There are several interesting plot lines to follow in the second round of the Masters Tournament at Augusta National. One must look no further than the top of the leaderboard for the most intriguing.
Bill Haas leads the Masters after day one, and it is the first time he has ever had the lead after any round in any major tournament. He shot 68 and leads by one stroke over Adam Scott, Bubba Watson and Louis Oosthuizen. It will take a monumental effort, both mentally and physically, for him to be in the lead again at the end of play on Friday. The thing to watch for is how Haas reacts to being the overnight leader. Not only will there be pressure in being the leader, but there is pressure from the players immediately behind him who have all won major tournaments.
Haas built his lead on Thursday by making putt after putt from distances between 10 and 25 feet. Those putts are not going to go in every day, especially at the Masters Tournament, and that is why he needs to play better on Friday than he did on Thursday. He needs to hit his shots closer and have shorter putts for pars and birdies in order to survive the charge. In contrast, both Scott and Watson had clean rounds. Watson hit almost every green and had two-putts for his pars. Scott had only one blemish on his scorecard when he hit into the water on 12 and took double bogey.
Finally, Friday will be different for Bill Haas with respect to tee time. He teed off early on Thursday, but will now have to wait around until 1:15 in the afternoon to begin his second round. He’ll have several hours to think about his lead and watch the other players in the Masters Tournament move up and challenge him before he even takes his first swing.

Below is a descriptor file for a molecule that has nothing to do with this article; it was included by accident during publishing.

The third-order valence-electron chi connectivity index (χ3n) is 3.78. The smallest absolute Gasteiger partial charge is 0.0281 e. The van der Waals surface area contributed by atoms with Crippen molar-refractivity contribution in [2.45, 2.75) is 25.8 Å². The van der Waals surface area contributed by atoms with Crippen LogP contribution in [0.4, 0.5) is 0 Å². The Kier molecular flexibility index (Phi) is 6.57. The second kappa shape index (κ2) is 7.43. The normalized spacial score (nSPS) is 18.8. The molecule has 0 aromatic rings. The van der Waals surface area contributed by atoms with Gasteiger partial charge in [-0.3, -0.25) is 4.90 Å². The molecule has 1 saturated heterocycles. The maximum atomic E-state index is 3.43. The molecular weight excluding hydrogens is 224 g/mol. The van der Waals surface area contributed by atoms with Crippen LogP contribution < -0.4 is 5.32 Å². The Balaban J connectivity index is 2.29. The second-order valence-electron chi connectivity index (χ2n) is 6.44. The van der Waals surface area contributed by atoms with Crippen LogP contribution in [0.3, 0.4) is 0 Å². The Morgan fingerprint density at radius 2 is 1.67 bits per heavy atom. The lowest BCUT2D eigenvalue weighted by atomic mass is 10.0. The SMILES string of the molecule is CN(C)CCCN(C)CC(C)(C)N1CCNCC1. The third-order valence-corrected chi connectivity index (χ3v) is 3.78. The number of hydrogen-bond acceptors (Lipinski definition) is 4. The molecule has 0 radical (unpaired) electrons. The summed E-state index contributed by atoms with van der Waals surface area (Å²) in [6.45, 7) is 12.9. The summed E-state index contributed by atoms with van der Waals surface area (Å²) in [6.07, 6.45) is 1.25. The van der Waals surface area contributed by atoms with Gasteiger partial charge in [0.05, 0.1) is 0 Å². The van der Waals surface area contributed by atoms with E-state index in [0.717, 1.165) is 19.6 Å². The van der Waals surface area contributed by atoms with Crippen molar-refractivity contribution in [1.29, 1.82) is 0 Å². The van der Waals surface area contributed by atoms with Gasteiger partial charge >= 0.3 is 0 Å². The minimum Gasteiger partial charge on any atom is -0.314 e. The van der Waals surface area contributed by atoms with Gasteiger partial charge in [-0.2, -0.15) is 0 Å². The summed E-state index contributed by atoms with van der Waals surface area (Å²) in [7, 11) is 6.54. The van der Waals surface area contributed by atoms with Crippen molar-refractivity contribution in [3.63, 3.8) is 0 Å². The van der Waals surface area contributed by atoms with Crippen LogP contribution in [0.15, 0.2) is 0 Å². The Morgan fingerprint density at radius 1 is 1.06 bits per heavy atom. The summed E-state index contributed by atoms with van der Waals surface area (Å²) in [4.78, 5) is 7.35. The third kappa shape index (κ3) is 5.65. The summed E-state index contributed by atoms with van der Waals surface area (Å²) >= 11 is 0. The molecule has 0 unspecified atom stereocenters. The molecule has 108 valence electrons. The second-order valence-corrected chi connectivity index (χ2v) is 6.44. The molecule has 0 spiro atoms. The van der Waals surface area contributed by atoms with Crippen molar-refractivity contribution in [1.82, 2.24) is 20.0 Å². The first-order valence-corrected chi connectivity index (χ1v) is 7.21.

Another story line that will unfold is the possibility of Phil Mickelson missing the cut. Mickelson had a triple bogey and a double bogey on his way to 76 in the first round on Thursday, and if anyone thinks that is an aberration, consider the fact that it was his third 76 in his last four rounds at Augusta National. He is tied for 67 among 97 golfers, with the low 50 and ties moving on to the final two rounds. In 22 tries at the Masters Mickelson has missed the cut only once, in 1977.
Fred Couples won the Masters Tournament in 1992, and seemingly every year since then he has shown his love for Augusta National by somehow getting himself high up onto the leader-board and delighting his legion of fans. Even though he falls short of another green jacket, it does not take anything away from the pleasure golf fans everywhere get from watching him try. As long as Freddie plays, and contends, there will always be something enjoyable to cheer for at the Masters. Couples is 54 years old, and three strokes back after a 71 on Thursday, and was not the only senior player to have a good day. 50-year old Miguel Angel Jimenez of Spain matched Couples’ 71, and 56-year old Bernhard Langer from Germany shot even par 72.
There are story lines already written in to the second round of the 2014 Masters Tournament. Will Bill Haas stand up to the pressure? Will Mickelson play well enough to be there on the weekend? Will one of the graybeards threaten the first page of the leaderboard? The only certainty on Friday is that even more story lines will begin to unfold as fast as the first player on the first hole can put his tee in the ground at Augusta National.
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Commentary by Chuck Podhaisky